The above image shows details of Argo float 9701007, further illustrating the danger that heat can reach the seafloor. North of Norway, where the water is less than 400 m deep, temperatures higher than 5°C show up throughout the vertical water column, up to August 10, 2023, when temperatures above 11°C were recorded close to the sea surface. The colored inset also shows that greater mixing down of heat occurred from October to December 2022, as the sea ice started to return and seal off the surface, preventing heat transfer from ocean to atmosphere, as also discussed at FAQ #11.
|[ 2022 animation ]|
Studies, some of them dating back more than two decades, show that over the shallow East Siberian Arctic Shelf (ESAS) winds at times can mix the water column from the top to the bottom. A 2005 study of the ESAS led by Igor Semiletov recorded water temperatures at the seafloor, in September 2000, of 4.7°C at 20m depth at one location and 2.11°C at 41m depth at another location, with salinity levels of 29.7‰ and of 31.7‰, respectively.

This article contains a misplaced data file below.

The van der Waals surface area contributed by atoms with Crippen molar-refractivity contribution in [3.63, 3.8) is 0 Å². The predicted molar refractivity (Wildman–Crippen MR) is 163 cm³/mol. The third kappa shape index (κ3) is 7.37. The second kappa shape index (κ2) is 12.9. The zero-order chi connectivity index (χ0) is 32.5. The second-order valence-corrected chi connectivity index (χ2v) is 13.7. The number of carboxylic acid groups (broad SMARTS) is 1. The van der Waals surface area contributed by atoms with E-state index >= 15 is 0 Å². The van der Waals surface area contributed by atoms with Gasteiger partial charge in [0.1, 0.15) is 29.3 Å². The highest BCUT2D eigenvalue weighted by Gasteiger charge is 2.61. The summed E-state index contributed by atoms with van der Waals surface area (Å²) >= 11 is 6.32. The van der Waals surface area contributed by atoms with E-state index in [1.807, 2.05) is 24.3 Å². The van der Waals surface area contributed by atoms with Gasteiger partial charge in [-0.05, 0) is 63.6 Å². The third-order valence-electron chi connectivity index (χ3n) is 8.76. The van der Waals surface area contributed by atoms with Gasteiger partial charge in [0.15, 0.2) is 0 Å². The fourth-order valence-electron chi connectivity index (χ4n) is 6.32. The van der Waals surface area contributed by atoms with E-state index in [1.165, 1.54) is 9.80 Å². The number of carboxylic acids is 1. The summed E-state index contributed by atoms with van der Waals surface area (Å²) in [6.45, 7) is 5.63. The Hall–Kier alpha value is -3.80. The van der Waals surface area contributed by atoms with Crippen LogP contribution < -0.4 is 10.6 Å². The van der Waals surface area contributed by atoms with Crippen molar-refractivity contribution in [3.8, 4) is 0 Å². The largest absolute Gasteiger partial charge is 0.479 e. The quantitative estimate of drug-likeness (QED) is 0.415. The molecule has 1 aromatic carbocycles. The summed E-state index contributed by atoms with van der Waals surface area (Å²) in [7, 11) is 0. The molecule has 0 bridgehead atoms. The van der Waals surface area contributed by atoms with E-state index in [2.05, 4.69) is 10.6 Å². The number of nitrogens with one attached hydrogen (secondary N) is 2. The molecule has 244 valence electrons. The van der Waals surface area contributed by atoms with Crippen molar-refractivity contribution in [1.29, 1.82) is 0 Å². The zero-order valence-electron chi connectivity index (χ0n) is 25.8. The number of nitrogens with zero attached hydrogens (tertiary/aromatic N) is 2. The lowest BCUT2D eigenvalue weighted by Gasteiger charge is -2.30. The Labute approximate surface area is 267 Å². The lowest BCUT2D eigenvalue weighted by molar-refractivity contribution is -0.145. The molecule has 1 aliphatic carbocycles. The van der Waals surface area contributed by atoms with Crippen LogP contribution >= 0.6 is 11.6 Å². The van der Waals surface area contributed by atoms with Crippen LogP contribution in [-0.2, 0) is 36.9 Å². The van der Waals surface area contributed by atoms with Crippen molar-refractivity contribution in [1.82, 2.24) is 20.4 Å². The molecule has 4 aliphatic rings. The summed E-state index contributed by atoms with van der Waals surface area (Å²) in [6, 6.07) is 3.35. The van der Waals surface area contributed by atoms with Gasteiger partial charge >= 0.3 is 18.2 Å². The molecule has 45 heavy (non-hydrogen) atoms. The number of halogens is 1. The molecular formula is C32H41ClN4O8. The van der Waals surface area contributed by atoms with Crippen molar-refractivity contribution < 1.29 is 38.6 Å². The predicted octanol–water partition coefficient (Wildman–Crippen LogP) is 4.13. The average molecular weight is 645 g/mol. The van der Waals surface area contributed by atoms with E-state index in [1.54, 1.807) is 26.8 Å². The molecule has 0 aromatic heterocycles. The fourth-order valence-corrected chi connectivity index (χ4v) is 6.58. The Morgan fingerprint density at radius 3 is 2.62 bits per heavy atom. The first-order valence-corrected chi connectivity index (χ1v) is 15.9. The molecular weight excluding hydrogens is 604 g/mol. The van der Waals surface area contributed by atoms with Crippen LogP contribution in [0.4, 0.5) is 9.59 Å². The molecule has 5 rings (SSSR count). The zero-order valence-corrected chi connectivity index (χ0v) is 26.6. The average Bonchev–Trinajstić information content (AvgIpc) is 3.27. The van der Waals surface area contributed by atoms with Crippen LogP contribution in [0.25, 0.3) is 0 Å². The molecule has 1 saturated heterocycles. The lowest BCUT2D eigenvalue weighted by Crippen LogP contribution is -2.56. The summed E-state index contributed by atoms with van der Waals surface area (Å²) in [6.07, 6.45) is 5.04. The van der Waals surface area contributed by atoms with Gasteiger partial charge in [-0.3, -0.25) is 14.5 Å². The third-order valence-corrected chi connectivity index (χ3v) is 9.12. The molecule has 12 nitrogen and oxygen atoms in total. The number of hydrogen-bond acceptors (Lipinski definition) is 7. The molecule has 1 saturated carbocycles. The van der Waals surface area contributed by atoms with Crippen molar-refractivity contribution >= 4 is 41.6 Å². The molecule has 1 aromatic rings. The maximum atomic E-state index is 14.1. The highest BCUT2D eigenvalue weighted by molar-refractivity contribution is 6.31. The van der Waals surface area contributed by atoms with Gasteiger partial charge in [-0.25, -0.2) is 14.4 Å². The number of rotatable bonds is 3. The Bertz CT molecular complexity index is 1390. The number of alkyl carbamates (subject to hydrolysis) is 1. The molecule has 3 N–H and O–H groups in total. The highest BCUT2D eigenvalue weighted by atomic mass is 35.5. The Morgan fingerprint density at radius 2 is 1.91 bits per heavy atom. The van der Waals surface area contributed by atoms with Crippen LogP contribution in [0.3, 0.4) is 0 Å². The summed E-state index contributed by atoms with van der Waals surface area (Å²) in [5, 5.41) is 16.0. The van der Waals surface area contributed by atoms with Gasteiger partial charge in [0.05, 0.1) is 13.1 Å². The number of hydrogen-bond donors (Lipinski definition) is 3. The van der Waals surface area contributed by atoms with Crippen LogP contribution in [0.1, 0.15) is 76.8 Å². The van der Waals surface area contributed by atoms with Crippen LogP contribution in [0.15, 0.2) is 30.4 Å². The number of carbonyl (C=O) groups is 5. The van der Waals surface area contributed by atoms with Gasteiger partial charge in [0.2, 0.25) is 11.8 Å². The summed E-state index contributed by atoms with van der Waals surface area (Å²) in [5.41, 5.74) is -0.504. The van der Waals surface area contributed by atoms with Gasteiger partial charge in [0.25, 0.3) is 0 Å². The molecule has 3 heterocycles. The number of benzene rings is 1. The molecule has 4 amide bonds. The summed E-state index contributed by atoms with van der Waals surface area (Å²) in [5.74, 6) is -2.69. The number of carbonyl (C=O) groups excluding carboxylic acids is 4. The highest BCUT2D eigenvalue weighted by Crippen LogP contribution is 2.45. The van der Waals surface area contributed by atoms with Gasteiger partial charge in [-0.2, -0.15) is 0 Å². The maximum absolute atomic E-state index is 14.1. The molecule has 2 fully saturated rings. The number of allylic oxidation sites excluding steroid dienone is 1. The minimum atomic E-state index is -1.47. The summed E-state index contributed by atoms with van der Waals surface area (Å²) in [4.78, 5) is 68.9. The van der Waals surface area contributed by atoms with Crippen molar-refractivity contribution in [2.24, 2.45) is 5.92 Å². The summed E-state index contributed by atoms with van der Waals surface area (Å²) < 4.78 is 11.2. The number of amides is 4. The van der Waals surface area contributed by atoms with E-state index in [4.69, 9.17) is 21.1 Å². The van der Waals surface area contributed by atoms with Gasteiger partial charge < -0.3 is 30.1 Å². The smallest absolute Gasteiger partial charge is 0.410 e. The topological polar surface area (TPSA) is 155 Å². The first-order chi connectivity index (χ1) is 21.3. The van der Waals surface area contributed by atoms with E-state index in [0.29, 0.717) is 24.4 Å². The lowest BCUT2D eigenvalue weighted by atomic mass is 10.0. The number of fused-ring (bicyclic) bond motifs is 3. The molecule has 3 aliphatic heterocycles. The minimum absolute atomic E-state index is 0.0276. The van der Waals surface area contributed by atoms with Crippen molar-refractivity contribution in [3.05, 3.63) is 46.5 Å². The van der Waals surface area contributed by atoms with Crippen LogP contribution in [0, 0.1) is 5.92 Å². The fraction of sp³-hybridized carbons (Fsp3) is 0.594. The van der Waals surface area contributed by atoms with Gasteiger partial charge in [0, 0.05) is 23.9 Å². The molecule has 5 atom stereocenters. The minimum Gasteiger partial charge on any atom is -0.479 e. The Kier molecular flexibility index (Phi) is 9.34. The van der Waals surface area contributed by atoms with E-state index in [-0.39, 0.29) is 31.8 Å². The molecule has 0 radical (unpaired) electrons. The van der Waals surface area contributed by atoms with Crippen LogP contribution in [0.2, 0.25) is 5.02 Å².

A deformed Jet Stream, in combination with a cyclone, could similarly result in strong winds abruptly pushing a huge amount of heat through the Bering Strait into the Arctic Ocean.
|[ Latent heat loss, feedback #14 on the Feedbacks page ]
Further adding to the danger is that destabilization of methane hydrates can cause huge amounts of methane to erupt with great force in the form of plumes. Consequently, little of the methane can be broken down in the water by microbes, while there is very little hydroxyl in the atmosphere over the Arctic Ocean to break down the methane that enters the atmosphere.
Ominously, some very high methane levels were recorded recently at Barrow, Alaska, as illustrated by the NOAA images below.